Correction appended: Mar. 27, 2013
Forget mastering the Associated Press style guide; some journalism students now need to learn the fine science of flying drones.
The University of Missouri’s School of Journalism in Columbia, Mo. launched a class on drones in January 2013, according to Fast Company. Local NPR affiliate KBIA partnered with the school, who provided a $25,000 grant to build the drones.
“I think there will be a demand for it, just like any technology in the journalism tool box,” Bill Allen, the University of Missouri professor who spearheads the course, told ABC News.
Indeed, a group of Pakistani journalists who visited the class suggested the drones could be used to report in conflict zones. Rather than risking reporters’ lives in terrorist bombings, news organizations could deploy drones as first responders.
Academics like Allen believe such technology could help journalists get up-close to a breaking news stories — like natural disasters or fires — or even usher in a new realm of investigative reporting. The University of Nebraska-Lincoln, which has been home to the Drone Journalism Lab since 2011, teaches students how to operate unmanned autonomous vehicles (UAVs) and how to interpret the footage and the ethics using the military robots, as well FAA regulations.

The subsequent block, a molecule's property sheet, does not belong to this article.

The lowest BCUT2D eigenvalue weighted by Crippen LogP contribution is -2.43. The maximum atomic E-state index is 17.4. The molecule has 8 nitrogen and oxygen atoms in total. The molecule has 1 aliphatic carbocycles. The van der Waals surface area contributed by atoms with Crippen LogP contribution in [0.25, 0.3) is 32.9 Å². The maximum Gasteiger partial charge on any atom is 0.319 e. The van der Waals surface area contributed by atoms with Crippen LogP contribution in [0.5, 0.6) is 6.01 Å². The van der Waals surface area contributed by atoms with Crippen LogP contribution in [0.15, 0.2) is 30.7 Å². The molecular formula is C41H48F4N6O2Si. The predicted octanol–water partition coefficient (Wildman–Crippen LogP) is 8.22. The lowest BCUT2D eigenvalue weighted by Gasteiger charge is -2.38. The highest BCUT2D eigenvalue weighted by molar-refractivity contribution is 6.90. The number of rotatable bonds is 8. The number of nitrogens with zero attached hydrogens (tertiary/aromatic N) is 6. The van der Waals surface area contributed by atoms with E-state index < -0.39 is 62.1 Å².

Civilian use of drones is becoming more widespread. Last week, a Senate hearing on the implications of drone use revealed that the Federal Aviation Authority plans to allow commercial use of drones in the U.S. by 2015. Already, 81 organizations ranging from police enforcement to universities have tapped into the military technology. In fact, about 120 students at the University of North Dakota are majoring in drone studies.
But as more Americans are permitted to operate drones, lawmakers have become increasingly concerned about how to safeguard citizens’ privacy. Missouri’s state government is debating a bill prohibiting drone use. Its sponsor, state Rep. Casey Guernsey, told the Gateway Journalism Review: “If we are moving into an age of news agencies using drones to collect information on private citizens, I’m definitely concerned about that.”
However, University of Washington School of Law Professor Ryan Calo argued at last week’s Senate hearing that drones are essentially “flying smartphones” that can take pictures and track locations in the same way smartphones do, Popular Science reports: “In 2015, when the FAA is set to begin to relax its prohibition on use and integrate civilian use of drones, then I would think the first folks in the door would be media because there’s such an obvious use.”
The original version of this article incorrectly stated a group of “Pakistani students” visited Missouri’s Drone Journalism Program. A group of “Pakistani journalists” visited the program. The article also incorrectly stated the Missouri Drone Journalism Program was launched in February 2013 and was in fact launched in January 2013.